7 Ways to Avoid that St. Patrick's Day Hangover
Veisalgia is a word recognized by few, but familiar to many. It's the medical term for "hangover". It comes from the Greek, "pain and uneasiness following debauchery". Though, more than 75% of drinkers report experiencing a hangover, there is actually very little science as to the reasons why people experience a hangover. Namely, because hangovers eventually go away on their own. Still, since we don't know what causes a hangover, we subsequently don't know what will treat or prevent it.
What to Try...
Prickly Pear Cactus
Prickly Pear Cactus is one of the few products that has been studied. Researchers found that taking 1,500 units of the extract five hours before drinking, in a "party-like atmosphere", won't prevent a hangover, but will cut the symptoms of a severe hangover in half. The extract may be found in many over-the-counter herbal remedies.
Tomato Juice with Cayenne Pepper, Sugar and Lime
Most believe the dehydrating effect of alcohol is at least a partial culprit of the cause of a hangover. As such, fluids such as water, Gatorade or juice should be a staple hangover prevention regimen. And, while water is great, tomato juice with cayenne pepper, sugar, and lime could also be added to help replenish electrolytes and get blood sugar back on track. No tomato juice in the house? Try a glass of water with a dash of salt and sugar both before bed and immediately upon waking up.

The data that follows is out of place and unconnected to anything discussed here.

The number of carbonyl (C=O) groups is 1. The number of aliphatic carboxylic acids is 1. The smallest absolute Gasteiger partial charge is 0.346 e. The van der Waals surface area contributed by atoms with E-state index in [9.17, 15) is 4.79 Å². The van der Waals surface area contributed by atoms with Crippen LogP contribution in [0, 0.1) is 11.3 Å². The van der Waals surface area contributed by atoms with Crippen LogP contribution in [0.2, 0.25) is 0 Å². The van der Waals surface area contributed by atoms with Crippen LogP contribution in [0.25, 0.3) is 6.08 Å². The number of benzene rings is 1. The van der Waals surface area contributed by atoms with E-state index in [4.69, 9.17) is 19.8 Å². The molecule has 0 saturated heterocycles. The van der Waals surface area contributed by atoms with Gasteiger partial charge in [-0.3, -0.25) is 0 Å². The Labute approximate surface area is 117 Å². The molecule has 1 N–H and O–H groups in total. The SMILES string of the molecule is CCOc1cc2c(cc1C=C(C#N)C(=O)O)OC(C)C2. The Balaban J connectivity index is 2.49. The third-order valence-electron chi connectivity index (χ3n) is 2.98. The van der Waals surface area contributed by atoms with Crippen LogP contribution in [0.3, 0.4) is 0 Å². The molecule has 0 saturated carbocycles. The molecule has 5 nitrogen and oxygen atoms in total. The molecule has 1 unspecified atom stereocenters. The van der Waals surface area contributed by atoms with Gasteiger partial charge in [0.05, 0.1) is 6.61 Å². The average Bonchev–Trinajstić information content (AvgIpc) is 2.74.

Tiger Balm is a popular Asian multi-purpose remedy. It's blended from camphor, menthol, cajuput oil and clove oil and known for its analgesic and blood flow promoting properties. It's not meant for hangovers, per se, but used topically for centuries to cure headaches. Dab the potent, eye-stinging salve on the back of your neck and temples, massage it in, and wait a few minutes until your headache seemingly melts away.
What to Avoid...
Hair of the Dog
Drinking more alcohol the following morning is not a cure. Alcohol is toxic, which is why you get a hangover. Drinking more only extends the duration and the body needs time to cleanse.
Food is key, but a heavy, greasy breakfast may actually cause an upset stomach which in turn makes you more nauseous. Light, bland food is the best.
"Sweating if Off"
Exercise or jumping into a sauna should be avoided. Your body is already dehydrated. These activities will only make it worse.
Aspirin and Other Pain Relievers
In the movies, everyone grabs for an aspirin to treat a hangover. But, aspirin and pain relievers such as Aleve or ibuprofen should be used cautiously since they can harm kidneys and the liver. Especially since you are already dehydrated. Avoid aspirin. If you need to take an ibuprofen, make sure you are drinking as much water or fluid as possible.
Tom Carey, Pharm D, is the director of pharmacy services at SwedishAmerican.